To top things off, I have to pay very close attention to the way that I handle myself in public. Since I don’t have hands, I usually use my mouth to pick up my phone or access my car keys. If I’m by myself, I feel extreme pressure to make sure that I don’t drop anything. Whenever I drop anything while I’m out and about, people are very nice about helping me retrieve the item I’ve lost. Usually, I’m super thankful for their help. However, and in lieu of COVID-19, I’m not keen on strangers retrieving things like my dropped phone or car keys.

When you’re around others, it’s also important to wear a face mask. In the spirit of this blog post, let me issue you a challenge: try to put on your face mask without using your hands. Go ahead. I’ll wait. Remember how I use my face to access my phone or car keys? Both of those become increasingly difficult while I’m wearing a face mask.

Since all of these precautions seem like such a pain, you may ask yourself, “Why does he bother?” To put simply, I care deeply about the lives of other people. Currently, I’ve been vaccinated for COVID-19, have received my booster, and regularly wear a face mask. None of these experiences have been enjoyable. Regardless of how I may feel, or how inconvenient it may be for me, I do whatever I need to in order to prevent the spread of COVID-19. Taking these precautions ensures that I keep my grandparents safe, as well as my aunts, uncles, cousins, mom, dad, and brother, all of whom assist me with my daily care. There are also a number of disabled people who, due to health complications, don’t have the luxury of getting vaccinated. We need to do everything we can to make sure that individuals like these are protected. That means: if you can get vaccinated, doing so will prevent immunocompromised people from getting sick and further spreading the virus.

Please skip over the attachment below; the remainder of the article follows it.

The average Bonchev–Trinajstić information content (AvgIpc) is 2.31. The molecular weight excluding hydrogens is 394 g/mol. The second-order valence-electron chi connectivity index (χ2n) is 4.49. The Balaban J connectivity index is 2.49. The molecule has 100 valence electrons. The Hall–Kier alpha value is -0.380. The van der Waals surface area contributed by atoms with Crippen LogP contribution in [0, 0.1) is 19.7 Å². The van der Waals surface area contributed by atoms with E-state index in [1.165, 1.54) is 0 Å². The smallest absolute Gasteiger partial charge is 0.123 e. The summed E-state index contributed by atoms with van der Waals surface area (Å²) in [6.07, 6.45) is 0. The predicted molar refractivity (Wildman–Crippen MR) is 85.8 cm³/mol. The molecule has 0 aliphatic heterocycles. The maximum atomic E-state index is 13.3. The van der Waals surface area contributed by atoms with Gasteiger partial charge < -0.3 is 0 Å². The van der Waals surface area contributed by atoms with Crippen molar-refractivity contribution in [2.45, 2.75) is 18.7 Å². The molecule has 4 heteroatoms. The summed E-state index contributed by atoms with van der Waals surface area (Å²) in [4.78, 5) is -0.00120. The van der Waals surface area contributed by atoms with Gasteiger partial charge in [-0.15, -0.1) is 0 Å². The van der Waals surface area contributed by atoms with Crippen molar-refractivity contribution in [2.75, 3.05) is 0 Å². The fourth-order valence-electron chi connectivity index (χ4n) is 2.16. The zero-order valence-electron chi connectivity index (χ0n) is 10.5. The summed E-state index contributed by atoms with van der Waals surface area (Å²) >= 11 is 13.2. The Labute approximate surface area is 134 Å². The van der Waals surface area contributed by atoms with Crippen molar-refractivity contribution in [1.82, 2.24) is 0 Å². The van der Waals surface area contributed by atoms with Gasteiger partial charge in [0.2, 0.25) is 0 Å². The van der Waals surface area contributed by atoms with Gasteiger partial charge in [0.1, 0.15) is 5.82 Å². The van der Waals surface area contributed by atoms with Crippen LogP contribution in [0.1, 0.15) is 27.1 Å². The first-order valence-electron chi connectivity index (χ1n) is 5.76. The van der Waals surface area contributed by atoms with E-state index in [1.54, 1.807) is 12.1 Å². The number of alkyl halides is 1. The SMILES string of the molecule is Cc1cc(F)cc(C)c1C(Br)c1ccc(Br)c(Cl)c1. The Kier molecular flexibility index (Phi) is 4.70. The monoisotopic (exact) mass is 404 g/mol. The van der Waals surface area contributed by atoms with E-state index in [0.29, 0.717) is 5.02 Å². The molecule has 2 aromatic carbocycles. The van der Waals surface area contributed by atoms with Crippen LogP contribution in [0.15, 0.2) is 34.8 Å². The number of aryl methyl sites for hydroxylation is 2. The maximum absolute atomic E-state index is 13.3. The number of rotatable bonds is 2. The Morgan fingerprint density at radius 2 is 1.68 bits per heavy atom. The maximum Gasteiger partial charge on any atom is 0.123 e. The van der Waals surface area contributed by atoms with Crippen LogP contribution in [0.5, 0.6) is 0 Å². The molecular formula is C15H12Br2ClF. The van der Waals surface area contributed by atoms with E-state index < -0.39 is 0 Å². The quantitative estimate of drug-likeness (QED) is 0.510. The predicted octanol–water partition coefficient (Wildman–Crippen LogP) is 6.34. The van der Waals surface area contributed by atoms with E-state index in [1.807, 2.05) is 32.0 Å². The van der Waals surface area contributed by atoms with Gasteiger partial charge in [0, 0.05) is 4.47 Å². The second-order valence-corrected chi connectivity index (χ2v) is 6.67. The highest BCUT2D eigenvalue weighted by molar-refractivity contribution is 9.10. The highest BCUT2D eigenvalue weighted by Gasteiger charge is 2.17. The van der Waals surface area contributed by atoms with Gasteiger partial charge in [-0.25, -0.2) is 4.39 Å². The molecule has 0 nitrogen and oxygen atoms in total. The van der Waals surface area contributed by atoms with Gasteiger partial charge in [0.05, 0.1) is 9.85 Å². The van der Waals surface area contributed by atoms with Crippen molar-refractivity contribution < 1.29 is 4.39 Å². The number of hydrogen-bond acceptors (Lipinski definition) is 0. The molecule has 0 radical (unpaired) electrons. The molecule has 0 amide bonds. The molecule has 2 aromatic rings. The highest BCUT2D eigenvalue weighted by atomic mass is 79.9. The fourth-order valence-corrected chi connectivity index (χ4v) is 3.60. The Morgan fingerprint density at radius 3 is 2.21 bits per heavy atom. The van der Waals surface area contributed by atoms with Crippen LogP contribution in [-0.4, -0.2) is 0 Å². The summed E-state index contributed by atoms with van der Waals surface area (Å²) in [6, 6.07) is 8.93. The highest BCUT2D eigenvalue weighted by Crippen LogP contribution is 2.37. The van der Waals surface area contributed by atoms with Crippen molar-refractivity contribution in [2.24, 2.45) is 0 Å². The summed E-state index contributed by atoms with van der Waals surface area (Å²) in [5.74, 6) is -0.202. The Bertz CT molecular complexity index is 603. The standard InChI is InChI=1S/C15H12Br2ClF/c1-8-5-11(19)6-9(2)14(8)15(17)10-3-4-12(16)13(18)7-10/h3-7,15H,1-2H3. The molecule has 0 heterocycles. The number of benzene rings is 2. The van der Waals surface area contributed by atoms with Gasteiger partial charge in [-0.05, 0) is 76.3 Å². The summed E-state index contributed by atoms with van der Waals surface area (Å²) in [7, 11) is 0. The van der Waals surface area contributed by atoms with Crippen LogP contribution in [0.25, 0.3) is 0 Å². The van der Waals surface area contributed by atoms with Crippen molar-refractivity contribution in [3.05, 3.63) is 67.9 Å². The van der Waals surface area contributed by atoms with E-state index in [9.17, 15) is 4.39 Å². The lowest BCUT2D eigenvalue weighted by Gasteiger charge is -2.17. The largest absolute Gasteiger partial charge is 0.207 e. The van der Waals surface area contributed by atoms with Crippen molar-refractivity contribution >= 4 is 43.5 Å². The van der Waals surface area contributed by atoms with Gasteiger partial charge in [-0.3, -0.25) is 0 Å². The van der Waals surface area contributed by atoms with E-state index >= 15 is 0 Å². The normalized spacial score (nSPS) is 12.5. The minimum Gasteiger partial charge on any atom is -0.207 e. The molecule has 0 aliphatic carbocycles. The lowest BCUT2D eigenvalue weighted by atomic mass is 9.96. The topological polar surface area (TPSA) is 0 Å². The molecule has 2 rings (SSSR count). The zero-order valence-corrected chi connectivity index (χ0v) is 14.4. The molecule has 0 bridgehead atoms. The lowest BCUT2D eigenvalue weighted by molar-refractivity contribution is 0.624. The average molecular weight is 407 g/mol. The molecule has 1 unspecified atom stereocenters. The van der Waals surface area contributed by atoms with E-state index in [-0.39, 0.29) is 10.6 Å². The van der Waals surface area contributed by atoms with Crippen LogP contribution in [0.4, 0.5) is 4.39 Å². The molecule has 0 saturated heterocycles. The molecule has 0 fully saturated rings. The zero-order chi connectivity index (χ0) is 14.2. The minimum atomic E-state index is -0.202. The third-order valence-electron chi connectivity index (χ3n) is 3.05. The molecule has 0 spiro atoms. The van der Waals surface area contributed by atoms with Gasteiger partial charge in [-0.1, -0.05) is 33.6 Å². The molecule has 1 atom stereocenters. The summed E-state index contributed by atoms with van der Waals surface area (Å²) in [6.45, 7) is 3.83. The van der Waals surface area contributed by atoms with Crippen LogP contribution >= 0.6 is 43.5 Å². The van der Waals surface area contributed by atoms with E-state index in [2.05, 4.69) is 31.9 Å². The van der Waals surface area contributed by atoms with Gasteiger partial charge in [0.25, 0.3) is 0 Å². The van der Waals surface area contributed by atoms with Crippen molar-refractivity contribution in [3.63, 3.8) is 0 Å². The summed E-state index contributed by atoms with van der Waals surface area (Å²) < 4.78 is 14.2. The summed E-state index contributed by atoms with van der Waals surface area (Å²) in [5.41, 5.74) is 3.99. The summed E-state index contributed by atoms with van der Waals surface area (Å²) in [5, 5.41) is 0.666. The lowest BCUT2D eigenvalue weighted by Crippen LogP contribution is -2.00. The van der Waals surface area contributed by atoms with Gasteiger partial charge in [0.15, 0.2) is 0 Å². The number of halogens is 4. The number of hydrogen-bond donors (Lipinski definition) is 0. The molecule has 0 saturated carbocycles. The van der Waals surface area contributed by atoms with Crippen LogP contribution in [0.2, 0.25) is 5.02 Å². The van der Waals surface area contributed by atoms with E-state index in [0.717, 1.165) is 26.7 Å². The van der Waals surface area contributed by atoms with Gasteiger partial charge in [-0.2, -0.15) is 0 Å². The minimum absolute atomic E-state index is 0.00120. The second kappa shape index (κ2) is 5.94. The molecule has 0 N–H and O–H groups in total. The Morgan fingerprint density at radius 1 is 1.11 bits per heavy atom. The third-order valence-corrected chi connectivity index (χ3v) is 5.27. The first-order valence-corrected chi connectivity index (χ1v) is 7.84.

Getting vaccinated, maintaining social distance, and wearing a mask in public are all very important ways to prevent the spread of COVID-19. With variants on the rise, including the newly identified Omicron, maintaining these safety measures is more important than ever. For the health and safety of disabled people, it’s even more important that we follow this protocol. Remember that disability comes in a variety of shapes and sizes, so you never know who may be immunocompromised, and therefore might not be able to get vaccinated for COVID-19. By protecting yourself, you’ll protect the rest of us.

Author & Producer:
Kyle Romano

Kyle and his boss Scott are shown together, behind a green Custom Mobility table cloth. Scott is on the right side of the frame, with his arm around Kyle's shoulders. Scott is wearing a royal blue collared shirt and Kyle is wearing a black, collared shirt, both of which have the Custom Mobility logo. Both are also wearing black face masks.